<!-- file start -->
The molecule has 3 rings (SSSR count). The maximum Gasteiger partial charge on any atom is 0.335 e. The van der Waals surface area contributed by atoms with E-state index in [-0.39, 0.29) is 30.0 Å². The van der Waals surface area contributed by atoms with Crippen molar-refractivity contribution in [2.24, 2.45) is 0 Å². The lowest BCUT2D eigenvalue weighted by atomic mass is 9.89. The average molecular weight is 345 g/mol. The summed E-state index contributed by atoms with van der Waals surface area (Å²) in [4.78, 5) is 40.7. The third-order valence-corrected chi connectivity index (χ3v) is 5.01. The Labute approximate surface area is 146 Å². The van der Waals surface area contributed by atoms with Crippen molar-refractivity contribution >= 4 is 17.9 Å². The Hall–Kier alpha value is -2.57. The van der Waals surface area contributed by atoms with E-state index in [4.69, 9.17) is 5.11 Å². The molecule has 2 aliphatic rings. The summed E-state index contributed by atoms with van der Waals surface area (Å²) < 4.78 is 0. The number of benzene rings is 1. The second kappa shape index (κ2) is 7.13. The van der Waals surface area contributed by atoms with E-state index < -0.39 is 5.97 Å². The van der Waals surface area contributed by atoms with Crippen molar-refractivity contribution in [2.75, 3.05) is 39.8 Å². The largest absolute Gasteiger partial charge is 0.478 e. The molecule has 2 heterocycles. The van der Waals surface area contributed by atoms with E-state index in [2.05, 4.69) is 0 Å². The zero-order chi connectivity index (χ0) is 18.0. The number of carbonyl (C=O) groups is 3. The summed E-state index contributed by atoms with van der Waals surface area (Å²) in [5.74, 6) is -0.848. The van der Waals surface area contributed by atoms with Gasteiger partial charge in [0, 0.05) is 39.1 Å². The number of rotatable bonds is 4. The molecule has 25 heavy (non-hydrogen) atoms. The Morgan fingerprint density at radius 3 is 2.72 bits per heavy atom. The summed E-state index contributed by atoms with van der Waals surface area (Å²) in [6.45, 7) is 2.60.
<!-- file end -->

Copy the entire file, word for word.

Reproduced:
The molecule has 3 rings (SSSR count). The maximum Gasteiger partial charge on any atom is 0.335 e. The van der Waals surface area contributed by atoms with E-state index in [-0.39, 0.29) is 30.0 Å². The van der Waals surface area contributed by atoms with Crippen molar-refractivity contribution in [2.24, 2.45) is 0 Å². The lowest BCUT2D eigenvalue weighted by atomic mass is 9.89. The average molecular weight is 345 g/mol. The summed E-state index contributed by atoms with van der Waals surface area (Å²) in [4.78, 5) is 40.7. The third-order valence-corrected chi connectivity index (χ3v) is 5.01. The Labute approximate surface area is 146 Å². The van der Waals surface area contributed by atoms with Crippen molar-refractivity contribution >= 4 is 17.9 Å². The Hall–Kier alpha value is -2.57. The van der Waals surface area contributed by atoms with E-state index in [4.69, 9.17) is 5.11 Å². The molecule has 2 aliphatic rings. The summed E-state index contributed by atoms with van der Waals surface area (Å²) < 4.78 is 0. The number of benzene rings is 1. The second kappa shape index (κ2) is 7.13. The van der Waals surface area contributed by atoms with E-state index < -0.39 is 5.97 Å². The van der Waals surface area contributed by atoms with Crippen molar-refractivity contribution in [2.75, 3.05) is 39.8 Å². The largest absolute Gasteiger partial charge is 0.478 e. The molecule has 2 heterocycles. The van der Waals surface area contributed by atoms with E-state index in [2.05, 4.69) is 0 Å². The zero-order chi connectivity index (χ0) is 18.0. The number of carbonyl (C=O) groups is 3. The summed E-state index contributed by atoms with van der Waals surface area (Å²) in [5.74, 6) is -0.848. The van der Waals surface area contributed by atoms with Gasteiger partial charge in [0, 0.05) is 39.1 Å². The number of rotatable bonds is 4. The molecule has 25 heavy (non-hydrogen) atoms. The Morgan fingerprint density at radius 3 is 2.72 bits per heavy atom. The summed E-state index contributed by atoms with van der Waals surface area (Å²) in [6.45, 7) is 2.60.